St. Honoré - The Cake, The Saint, and The Pastry Tip

The St. Honoré tip is by far the most requested of the specialty pastry tips I carry. It looks like a large plain tip with a v cut in the front. And if you have ever had this dessert, you would understand its elegant appeal. If you make everything from scratch, the dessert requires some planning, advanced preparation and last minute work: the Gateau St. Honoré is a combination of puff pastry, caramelized sugar, filled cream puffs (pâte à choux), and crème chiboust (meringue and pastry cream).
St. Honoré - The Saint

Saint Honoré is a dessert named after Saint Honoratus, the bishop of Amiens, and the patron saint of bakers, flour merchants, confectioners, and pastry chefs. His feast is celebrated on May 16 by Catholics. He died around 600 and when his body was exhumed in 1060, miracles were said to have happened at that time. The Rue du Faubourg Saint-Honoré in Paris is named after him.

St. Honoré - image courtesy Shovelmonkey1
through a creative commons license
via Flickr. 
St. Honoré - The Dessert

Incredibly rich and labor intensive, it makes a memorable dessert. This procedure is adapted from The Roux Brothers on Patisserie, which has one of the best recipes I've read. At home, it seems to be an all day project. From my experience in professional bake shops and kitchens, it doesn't seem to be all that difficult as the ingredients are usually on hand: Italian meringue leftover from a mousse mixed with par pastry cream combined with extra choux pastry and frozen puff pastry make up an easy dessert. It is just as much fun to eat as it is to make.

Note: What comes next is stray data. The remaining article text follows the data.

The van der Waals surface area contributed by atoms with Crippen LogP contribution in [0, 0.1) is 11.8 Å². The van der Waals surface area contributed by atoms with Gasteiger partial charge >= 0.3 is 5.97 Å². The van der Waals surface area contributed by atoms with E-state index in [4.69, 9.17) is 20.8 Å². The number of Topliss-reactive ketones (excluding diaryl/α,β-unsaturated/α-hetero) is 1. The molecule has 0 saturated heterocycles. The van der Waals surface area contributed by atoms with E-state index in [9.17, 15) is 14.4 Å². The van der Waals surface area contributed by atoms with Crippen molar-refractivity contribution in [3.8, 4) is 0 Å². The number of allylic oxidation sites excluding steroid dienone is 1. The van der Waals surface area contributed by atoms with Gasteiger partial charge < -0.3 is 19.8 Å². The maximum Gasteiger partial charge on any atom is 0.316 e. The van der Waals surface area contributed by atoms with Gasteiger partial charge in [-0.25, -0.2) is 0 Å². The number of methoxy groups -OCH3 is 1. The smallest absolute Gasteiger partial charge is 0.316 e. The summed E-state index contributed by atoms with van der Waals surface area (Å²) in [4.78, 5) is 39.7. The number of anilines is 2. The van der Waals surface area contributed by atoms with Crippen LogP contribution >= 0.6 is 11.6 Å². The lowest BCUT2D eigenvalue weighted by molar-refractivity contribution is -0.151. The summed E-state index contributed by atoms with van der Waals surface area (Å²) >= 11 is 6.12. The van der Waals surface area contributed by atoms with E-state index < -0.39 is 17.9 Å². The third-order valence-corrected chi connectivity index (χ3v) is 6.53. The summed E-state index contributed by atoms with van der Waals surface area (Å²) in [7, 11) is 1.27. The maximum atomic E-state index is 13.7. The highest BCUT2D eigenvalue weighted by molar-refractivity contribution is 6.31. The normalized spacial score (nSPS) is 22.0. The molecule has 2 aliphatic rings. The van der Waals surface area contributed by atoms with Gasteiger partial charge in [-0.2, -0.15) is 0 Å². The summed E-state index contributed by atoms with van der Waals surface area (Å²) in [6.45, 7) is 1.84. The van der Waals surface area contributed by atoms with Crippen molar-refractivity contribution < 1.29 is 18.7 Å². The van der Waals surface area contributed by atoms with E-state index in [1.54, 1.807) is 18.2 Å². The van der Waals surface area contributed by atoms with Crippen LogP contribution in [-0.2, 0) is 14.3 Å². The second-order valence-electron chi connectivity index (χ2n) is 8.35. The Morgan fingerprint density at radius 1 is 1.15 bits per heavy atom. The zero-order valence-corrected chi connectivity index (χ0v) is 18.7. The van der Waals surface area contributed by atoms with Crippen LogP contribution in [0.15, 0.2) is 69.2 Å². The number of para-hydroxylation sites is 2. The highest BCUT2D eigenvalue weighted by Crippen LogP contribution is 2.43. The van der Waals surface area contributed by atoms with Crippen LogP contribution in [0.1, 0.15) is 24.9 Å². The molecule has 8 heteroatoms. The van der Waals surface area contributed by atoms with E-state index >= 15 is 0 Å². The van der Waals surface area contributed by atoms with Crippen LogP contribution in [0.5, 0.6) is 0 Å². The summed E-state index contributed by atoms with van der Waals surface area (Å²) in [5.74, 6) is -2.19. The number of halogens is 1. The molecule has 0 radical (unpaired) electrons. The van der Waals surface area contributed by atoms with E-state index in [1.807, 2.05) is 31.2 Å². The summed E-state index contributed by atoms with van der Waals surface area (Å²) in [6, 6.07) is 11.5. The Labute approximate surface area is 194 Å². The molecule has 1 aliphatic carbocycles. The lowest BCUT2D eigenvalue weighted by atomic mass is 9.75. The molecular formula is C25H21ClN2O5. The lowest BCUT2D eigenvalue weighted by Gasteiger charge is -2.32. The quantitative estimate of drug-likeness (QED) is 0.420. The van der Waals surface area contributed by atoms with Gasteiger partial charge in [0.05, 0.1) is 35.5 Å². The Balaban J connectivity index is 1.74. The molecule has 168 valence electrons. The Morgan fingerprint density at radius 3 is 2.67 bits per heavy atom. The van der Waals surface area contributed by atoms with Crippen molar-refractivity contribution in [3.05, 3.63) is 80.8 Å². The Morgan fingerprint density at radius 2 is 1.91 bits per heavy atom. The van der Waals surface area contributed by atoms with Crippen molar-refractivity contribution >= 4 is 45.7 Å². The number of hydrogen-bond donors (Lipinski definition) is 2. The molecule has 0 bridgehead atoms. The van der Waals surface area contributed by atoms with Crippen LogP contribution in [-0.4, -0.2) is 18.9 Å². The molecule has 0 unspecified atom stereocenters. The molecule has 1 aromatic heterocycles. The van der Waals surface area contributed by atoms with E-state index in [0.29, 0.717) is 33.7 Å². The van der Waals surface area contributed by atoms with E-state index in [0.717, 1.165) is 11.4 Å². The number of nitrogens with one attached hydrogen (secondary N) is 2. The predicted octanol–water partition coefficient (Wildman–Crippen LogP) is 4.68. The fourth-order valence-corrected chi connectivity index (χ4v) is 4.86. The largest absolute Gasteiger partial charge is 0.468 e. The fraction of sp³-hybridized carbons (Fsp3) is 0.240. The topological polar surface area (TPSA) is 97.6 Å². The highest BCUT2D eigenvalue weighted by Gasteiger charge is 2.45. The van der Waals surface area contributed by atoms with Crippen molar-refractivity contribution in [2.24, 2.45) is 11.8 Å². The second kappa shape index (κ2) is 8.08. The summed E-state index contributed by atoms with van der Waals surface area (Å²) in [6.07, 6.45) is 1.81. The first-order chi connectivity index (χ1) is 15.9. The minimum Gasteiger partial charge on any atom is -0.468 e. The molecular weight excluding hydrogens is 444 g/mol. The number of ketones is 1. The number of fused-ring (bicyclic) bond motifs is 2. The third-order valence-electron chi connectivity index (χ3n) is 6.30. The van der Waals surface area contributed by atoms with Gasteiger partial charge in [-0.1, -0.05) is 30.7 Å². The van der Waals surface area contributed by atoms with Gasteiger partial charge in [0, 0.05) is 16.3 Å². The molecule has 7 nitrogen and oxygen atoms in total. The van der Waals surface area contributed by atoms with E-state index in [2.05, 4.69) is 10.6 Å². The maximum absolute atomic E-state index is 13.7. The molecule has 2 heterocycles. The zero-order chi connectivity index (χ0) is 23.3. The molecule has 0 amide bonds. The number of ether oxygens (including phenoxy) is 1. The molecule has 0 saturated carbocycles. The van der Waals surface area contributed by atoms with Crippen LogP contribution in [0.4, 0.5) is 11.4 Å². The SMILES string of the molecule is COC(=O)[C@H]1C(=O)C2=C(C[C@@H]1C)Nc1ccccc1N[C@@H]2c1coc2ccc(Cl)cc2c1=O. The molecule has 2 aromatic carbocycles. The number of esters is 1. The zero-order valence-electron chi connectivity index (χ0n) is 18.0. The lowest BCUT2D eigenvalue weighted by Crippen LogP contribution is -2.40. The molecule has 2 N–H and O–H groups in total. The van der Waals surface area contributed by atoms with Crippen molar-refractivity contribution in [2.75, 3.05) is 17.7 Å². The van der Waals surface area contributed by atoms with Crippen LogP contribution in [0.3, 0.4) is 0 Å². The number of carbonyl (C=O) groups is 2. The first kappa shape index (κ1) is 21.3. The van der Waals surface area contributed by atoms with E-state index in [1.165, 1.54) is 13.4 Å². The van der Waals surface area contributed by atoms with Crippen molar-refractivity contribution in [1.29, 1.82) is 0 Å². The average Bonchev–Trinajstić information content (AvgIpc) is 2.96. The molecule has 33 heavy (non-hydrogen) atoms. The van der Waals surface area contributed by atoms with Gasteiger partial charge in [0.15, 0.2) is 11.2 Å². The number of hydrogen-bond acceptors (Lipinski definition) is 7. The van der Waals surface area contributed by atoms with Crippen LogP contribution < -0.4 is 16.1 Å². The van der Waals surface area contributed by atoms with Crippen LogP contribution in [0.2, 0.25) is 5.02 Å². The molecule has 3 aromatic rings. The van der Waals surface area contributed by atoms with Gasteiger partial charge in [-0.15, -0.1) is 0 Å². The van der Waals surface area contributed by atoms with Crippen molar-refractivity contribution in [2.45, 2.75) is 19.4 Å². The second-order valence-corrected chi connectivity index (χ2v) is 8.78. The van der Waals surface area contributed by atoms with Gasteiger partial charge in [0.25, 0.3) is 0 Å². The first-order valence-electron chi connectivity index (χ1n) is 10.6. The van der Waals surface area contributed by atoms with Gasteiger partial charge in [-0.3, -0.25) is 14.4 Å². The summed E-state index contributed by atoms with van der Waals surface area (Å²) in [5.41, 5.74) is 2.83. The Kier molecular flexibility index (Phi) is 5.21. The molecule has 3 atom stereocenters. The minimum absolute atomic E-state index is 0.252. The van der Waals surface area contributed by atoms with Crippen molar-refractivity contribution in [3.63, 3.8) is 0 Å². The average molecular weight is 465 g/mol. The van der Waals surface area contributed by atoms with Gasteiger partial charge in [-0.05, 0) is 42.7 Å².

Use your favorite chiboust and pâte à choux recipes. If using frozen puff pastry, handle when it is very cold as warm puff pastry is hard to handle and is misshapen easily.

St. Honoré Recipe
  • 9 to 10 inch circle puff pastry
  • Pâte à choux - about 9 ounces finished paste
  • Egg wash
  • Chiboust (vanilla pastry cream or thick pudding mixed with Italian meringue)
  • Granulated sugar, for caramel

St. Honoré Base - Image courtesy
Roland through a creative
commons license via Flickr
Place the puff pastry circle on a flat sheet pan. Dock the dough using a dough docker or prick with a fork. Using an 805 or 806 pastry tip, pipe the choux paste in a fairly flat spiral beginning in the center and extending all the way to the edge, then create a border of choux paste around the edge of the puff pastry circle. The border should be thicker than the center spiral. Brush the choux piping with egg wash and let rest for about a half an hour before baking. With the rest of the choux paste, pipe about 20 small choux puffs onto a separate sheet pan, about 3/4 inch in diameter. Brush with egg wash.

Place both sheet pans in the oven on separate racks, and bake in a preheated 425 degree oven for about 10 minutes, then reduce the oven temperature to 400 degrees. Cook the small puffs another 10 to 12 minutes until browned and puffed. Remove them from the oven, and continue to bake the St. Honoré base another 20 minutes, or until browned and completely cooked. Cool.

Caramelize granulated sugar in a heavy saucepan. Poke a hole in the bottoms of each of the cooled cream puffs (for filling) and dip the tops of them in the caramelized hot sugar. Place them on a parchment-lined sheet pan to cool.

Prepare the crème chiboust. Fill the cream puffs with it using a small plain pastry tip or a bismark tip. Arrange the caramel-coated cream puffs around the edge of the St. Honoré base, dipping the bottoms in a little hot caramelized sugar to hold them in place.
Pipe remaining crème chibouse in a chevron pattern (or other decorative pattern) in the center of the cake using a St. Honore pastry tip. If desired, spin sugar with any leftover caramel into a nest, ball, or other shape



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